Tuesday, May 25, 2010

Animal Crackers

Last week a pharmaceutical representative came by with lunch. This is a pretty rare event in the ED. Dug reps tend to market newer, more expensive agents, but given the financial resources (or lack thereof) in the majority of our ED patient population, we tend to focus on using older, low-cost generic drugs whenever possible. When we do prescribe medications, it’s most often for an acute condition, and the patient will be on the medication for a limited time only. We rarely prescribe any chronic medications for conditions such as high blood pressure or diabetes, and if we do it’s to refill the patient’s current meds, not to start them on anything new. So most drug reps will cordially wave at us in the hallway while spending their time with physicians who are more likely to use their products. It’s simply good business.

But today’s rep actually had a drug that could be useful in the ED, and Free Lunch Etiquette demanded that I spend at least five minutes hearing about the product. (It would be ten minutes if I got a pen.) Today’s product was a new pain medication, something in between ibuprofen and a narcotic. The rep was very articulate in explaining that the drug influenced both mu-opiod agonist ascending pathways and norepinephrine reuptake inhibitor descending tracts, and I was very dutiful in nodding my head. (Truth be told, I have no idea what these things are. I’ll be looking them up later tonight.) But I did notice that the mascot for this new drug is a lion with a rose in its’ mouth.

Somewhere in between hearing that the drug falls into Pregnancy Category C and that I should not use it with MOA inhibitors because it may cause serotonin syndrome (got all that?), I asked a question.

“Do I get one of those?”

“One of what?”

“A lion. If I use this drug, can I have a lion?”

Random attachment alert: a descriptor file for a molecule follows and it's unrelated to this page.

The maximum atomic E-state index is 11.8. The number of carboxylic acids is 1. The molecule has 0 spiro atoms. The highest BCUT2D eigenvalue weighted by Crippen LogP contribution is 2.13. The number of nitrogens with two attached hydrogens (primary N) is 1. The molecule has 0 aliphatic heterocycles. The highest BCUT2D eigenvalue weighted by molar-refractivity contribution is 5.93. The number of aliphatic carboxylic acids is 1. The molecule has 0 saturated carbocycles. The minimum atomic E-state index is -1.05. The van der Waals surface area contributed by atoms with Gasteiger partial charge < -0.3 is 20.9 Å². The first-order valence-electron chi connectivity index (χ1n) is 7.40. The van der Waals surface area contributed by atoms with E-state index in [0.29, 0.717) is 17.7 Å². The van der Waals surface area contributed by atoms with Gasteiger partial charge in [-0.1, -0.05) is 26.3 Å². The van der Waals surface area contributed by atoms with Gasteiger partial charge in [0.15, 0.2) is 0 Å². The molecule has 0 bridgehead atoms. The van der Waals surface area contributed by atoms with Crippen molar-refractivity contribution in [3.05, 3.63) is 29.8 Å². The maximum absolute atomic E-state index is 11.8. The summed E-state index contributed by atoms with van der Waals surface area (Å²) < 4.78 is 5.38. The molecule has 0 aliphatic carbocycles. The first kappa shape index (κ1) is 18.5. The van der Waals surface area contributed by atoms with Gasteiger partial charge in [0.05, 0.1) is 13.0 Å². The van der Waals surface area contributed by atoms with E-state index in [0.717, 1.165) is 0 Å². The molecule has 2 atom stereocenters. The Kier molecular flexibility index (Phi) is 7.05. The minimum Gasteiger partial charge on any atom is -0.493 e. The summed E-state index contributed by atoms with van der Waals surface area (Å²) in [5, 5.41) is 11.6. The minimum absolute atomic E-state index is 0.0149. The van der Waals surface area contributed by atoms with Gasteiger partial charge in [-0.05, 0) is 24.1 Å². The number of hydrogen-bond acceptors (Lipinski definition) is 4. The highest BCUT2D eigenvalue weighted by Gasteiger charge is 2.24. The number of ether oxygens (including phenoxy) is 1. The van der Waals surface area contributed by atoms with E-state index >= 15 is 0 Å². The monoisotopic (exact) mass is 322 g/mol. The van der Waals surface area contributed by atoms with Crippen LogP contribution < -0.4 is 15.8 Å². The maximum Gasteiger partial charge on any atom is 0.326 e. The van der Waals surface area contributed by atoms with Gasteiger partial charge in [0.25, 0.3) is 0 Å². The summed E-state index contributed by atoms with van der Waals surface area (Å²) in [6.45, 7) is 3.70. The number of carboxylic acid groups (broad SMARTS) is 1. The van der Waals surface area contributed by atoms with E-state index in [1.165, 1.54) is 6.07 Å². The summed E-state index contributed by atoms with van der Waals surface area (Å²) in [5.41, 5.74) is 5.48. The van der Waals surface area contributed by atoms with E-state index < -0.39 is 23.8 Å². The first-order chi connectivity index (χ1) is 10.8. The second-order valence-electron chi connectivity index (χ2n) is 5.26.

“You mean like a stuffed lion?”

“No, I mean a lion. You can skip the rose. I want a lion.”

Anyone who knows me would expect this kind of thing. I‘m the guy who orders drinks by color just to see bartenders fall all over themselves trying to figure out what I’m up to. (Although sometimes the bartender gets the better of me. I was with friends at Harry’s in St. Augustine and I asked for something orange. The barman said he could make something called a Big Easy, and I said I didn’t care as long as it was orange. What was delivered to me was a VERY orange drink created on the spot called the Little Difficult.) Plus, I had done this before.

When I first came back to this ED full-time, there was a young drug rep who was marketing a new antibiotic. Their mascot was a tiger, and in the promotional literature you would see a doctor walking down the hallways of a hospital with a tiger by his side. I thought that was very nifty, and so I asked the drug rep if I used the drug, can I get a tiger? The tiger could help scare the bacterial infection into submission, and it could be pretty useful in the ED as well. “You don’t think you can find a ride home tonight? Well, okay. Why don’t you spend the night in this small windowless and locked exam room with my TIGER that I haven’t fed yet today. Oh, and that topical ointment we put on your scalp? It smells like fresh kudu.” The poor drug rep had no idea what to do. She fell back on her training, saying something about the 30s ribosomal unit and in vitro activity and Acinetobacter baumannii and other stuff I still haven’t gotten around to looking up, and I would keep asking if I got a tiger. There’s probably a reason she doesn’t come around anymore.

I explained to the rep that this was a serious request for a therapeutic lion. I thought that, like the drug, he could be a useful adjunct in the mitigation of pain. “You say your pain is unbearable? Let’s try a comparison. Which is worse…your pain, or being bitten by my LION? I will only give you narcotics if your pain is worse than being bitten by my LION. How bad’s that pain now, boss?”

This rep had been in the business for a while. She thought for a moment. “You know, twenty years ago we probably could have arranged that. But with these new marketing restrictions, all I can offer you is a pen that makes a really loud and scary click. Please, help yourself to the lo mein.”

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